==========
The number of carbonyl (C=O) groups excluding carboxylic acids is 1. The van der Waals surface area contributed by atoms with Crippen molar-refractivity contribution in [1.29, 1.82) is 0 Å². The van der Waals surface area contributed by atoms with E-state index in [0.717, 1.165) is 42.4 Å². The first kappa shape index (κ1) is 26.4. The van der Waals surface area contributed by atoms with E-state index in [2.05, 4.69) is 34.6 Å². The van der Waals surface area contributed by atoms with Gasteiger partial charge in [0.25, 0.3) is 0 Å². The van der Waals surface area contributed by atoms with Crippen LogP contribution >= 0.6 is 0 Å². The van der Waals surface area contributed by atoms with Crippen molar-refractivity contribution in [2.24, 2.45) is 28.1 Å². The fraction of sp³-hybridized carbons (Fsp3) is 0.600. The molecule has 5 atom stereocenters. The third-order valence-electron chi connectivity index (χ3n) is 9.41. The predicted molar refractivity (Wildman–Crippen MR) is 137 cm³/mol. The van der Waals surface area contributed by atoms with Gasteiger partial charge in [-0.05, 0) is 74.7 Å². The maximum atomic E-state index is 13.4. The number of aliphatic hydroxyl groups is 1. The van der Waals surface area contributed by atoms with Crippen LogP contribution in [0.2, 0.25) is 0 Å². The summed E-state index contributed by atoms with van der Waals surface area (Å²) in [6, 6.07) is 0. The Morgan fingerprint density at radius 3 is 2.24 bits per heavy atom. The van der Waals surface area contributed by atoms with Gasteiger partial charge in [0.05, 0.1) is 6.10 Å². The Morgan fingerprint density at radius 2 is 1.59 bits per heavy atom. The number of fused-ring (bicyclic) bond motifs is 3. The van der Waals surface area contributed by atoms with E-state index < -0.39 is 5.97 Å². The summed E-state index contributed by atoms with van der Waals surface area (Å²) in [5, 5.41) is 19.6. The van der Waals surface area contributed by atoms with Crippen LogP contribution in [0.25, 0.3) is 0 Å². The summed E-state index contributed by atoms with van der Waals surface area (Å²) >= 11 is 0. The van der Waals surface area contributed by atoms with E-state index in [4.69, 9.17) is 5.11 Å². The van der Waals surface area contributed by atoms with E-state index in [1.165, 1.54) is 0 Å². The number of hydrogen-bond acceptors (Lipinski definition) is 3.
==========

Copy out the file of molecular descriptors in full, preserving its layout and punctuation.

The number of carbonyl (C=O) groups excluding carboxylic acids is 1. The van der Waals surface area contributed by atoms with Crippen molar-refractivity contribution in [1.29, 1.82) is 0 Å². The van der Waals surface area contributed by atoms with E-state index in [0.717, 1.165) is 42.4 Å². The first kappa shape index (κ1) is 26.4. The van der Waals surface area contributed by atoms with E-state index in [2.05, 4.69) is 34.6 Å². The van der Waals surface area contributed by atoms with Gasteiger partial charge in [0.25, 0.3) is 0 Å². The van der Waals surface area contributed by atoms with Crippen LogP contribution >= 0.6 is 0 Å². The van der Waals surface area contributed by atoms with Crippen molar-refractivity contribution in [2.24, 2.45) is 28.1 Å². The fraction of sp³-hybridized carbons (Fsp3) is 0.600. The molecule has 5 atom stereocenters. The third-order valence-electron chi connectivity index (χ3n) is 9.41. The predicted molar refractivity (Wildman–Crippen MR) is 137 cm³/mol. The van der Waals surface area contributed by atoms with Gasteiger partial charge in [-0.05, 0) is 74.7 Å². The maximum atomic E-state index is 13.4. The number of aliphatic hydroxyl groups is 1. The van der Waals surface area contributed by atoms with Crippen LogP contribution in [0.2, 0.25) is 0 Å². The summed E-state index contributed by atoms with van der Waals surface area (Å²) in [6, 6.07) is 0. The Morgan fingerprint density at radius 3 is 2.24 bits per heavy atom. The van der Waals surface area contributed by atoms with Gasteiger partial charge in [0.05, 0.1) is 6.10 Å². The Morgan fingerprint density at radius 2 is 1.59 bits per heavy atom. The number of fused-ring (bicyclic) bond motifs is 3. The van der Waals surface area contributed by atoms with E-state index < -0.39 is 5.97 Å². The summed E-state index contributed by atoms with van der Waals surface area (Å²) in [5, 5.41) is 19.6. The van der Waals surface area contributed by atoms with Crippen LogP contribution in [0.25, 0.3) is 0 Å². The summed E-state index contributed by atoms with van der Waals surface area (Å²) >= 11 is 0. The van der Waals surface area contributed by atoms with E-state index in [4.69, 9.17) is 5.11 Å². The van der Waals surface area contributed by atoms with E-state index in [1.165, 1.54) is 0 Å². The number of hydrogen-bond acceptors (Lipinski definition) is 3.